Development of genetic profiles from the biological mixtures has remained challenging, although modern-day technologies may help forensic scientists to attain a reliable genetic profile in the identification of the accused. In the case of rape, vaginal swab exhibits usually contain epithelial cells of victims and sperm cells of accused, such samples are more challenging when there is more than one contributor. In such cases, separation of distinct cells from a mixture that includes blood cells, epithelial cells and sperm cells for their single genetic profile is important. In the last ten decades several new techniques were developed and invented for the separation of single cell from the biological mixture that includes differential lysis, laser micro-dissection, cell sorting (FACS), sieve-based filtration, (vi) micro-fluidic devices or immunomagnetic beads cell separation of fresh samples, and the magnetic activated cell sorting (MACS). Out of them, some techniques have been commonly applied for cell separation in forensic biology. Each technique has its own limitation. Some recent studies showed, magnetic activated cell sorting (MACS), laser capture microdissection (LCM), DEPArray technology and fluorescence activated cell sorting (FACS) has proved to be effective in separation of single cell from cell mixtures. Therefore, in this review we have evaluated these four alternative methods and their potential application in the modern-day over the others for the separation of a single cell from the mixture. In this review we also discuss the advantage of these methods and their modern–day applicability and acceptance in the forensic world.
Journal of Forensic Science and Research, Volume 5, pp 030-036; https://doi.org/10.29328/journal.jfsr.1001024

Abstract:
The major use of alternative light sources (ALS) in the evaluation of bloodstains has been primarily focused on detection of whole blood, with relatively little attention to visualization of blood serum. Serum may become separated from blood pools during clotting, and because it is relatively invisible on certain backgrounds, go undetected by a perpetrator attempting to clean up a crime scene. Recently, Ultraviolet 365 (UV 365) was shown to be an effective tool in blood evaluation, useful for detection of even minute quantities of blood serum. Here the effects of environmental conditions on blood serum stain appearance were evaluated, including temperature, pH, protease sensitivity, solubility, and aging. Interestingly, it was found that the UV fluorescence of serum increases upon exposure to heat, which was accompanied by color changes under visible light and decreased solubility in multiple solvents. The efficiency of visualization of serum stains was somewhat variable, depending on the type of material on which it was dried. Finally, the current study documents the effect of heating on formation of fluorescent serum halo rings in dried bloodstains. Taken together, these data demonstrate that blood serum detection may be affected by certain conditions that influence its visualization under both visible and UV light.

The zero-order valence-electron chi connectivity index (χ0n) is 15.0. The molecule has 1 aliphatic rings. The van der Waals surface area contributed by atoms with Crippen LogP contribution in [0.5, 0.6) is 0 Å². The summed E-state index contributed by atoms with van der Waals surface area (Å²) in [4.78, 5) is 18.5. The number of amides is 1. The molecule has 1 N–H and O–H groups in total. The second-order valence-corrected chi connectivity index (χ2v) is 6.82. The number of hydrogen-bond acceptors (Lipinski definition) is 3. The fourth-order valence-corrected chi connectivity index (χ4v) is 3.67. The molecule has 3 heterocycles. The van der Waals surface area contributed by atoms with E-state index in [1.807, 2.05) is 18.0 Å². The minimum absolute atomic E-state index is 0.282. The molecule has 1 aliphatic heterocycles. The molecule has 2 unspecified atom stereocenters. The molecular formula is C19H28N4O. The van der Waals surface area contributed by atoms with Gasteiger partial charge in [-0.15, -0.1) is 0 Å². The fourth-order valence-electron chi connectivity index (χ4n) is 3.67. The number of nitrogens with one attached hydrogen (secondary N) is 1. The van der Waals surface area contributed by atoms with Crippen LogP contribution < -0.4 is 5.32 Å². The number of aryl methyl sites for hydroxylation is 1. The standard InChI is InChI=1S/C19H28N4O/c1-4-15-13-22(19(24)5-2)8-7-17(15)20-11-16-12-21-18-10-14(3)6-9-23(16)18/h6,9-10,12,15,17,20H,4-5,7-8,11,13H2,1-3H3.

Swan Bruce Q
Journal of Forensic Science and Research, Volume 5, pp 020-029; https://doi.org/10.29328/journal.jfsr.1001023

Abstract:
The economic inequalities associated with suicide risks among 50 states in the United States were identified in this paper to form the dynamic panel data set from 1981 to 2016. The effects of growing income inequalities on suicides in the Unites States were estimated using the Arellano–Bond method. This paper is the first to associate the social inequalities with suicides using the state-level dynamic panel data in America. It is found that the change of unemployment rates significantly and positively impact the changes of the overall suicides rates, female and male suicides rates. The changes of Top 10% income index are uniformly positive to the change of female, male and overall state-level suicide rates. The Gini index has positive correspondence within the overall and female groups, along with the insignificantly vague evidence within the male groups. The potential endogeneity problem inferring from the fixed effect estimation has been also investigated accordingly. JEL Classification: A13, A14, I18.
, Kassem-Moussa Sondos, Hejase Hussin J
Journal of Forensic Science and Research, Volume 5, pp 012-019; https://doi.org/10.29328/journal.jfsr.1001022

Abstract:
Forensic analysts are more than ever facing challenges upon conducting their deep investigative analysis on digital devices due to the technological progression. Of these are the difficulties present upon analyzing web browser artefacts as this became more complicated when web browser companies introduced private browsing mode, a feature aiming to protect users’ data upon opening a private browsing session, by leaving no traces of data on the local device used. Aiming to investigate whether the claims of web browser companies are true concerning the protection private browsing provides to the users and whether it really doesn’t leave any browsing data behind, the most popular desktop browsers in Windows were analyzed after surfing them regularly and privately. The results shown in this paper suggest that the privacy provided varies among different companies since evidence might be recovered from some of the browsers but not from others.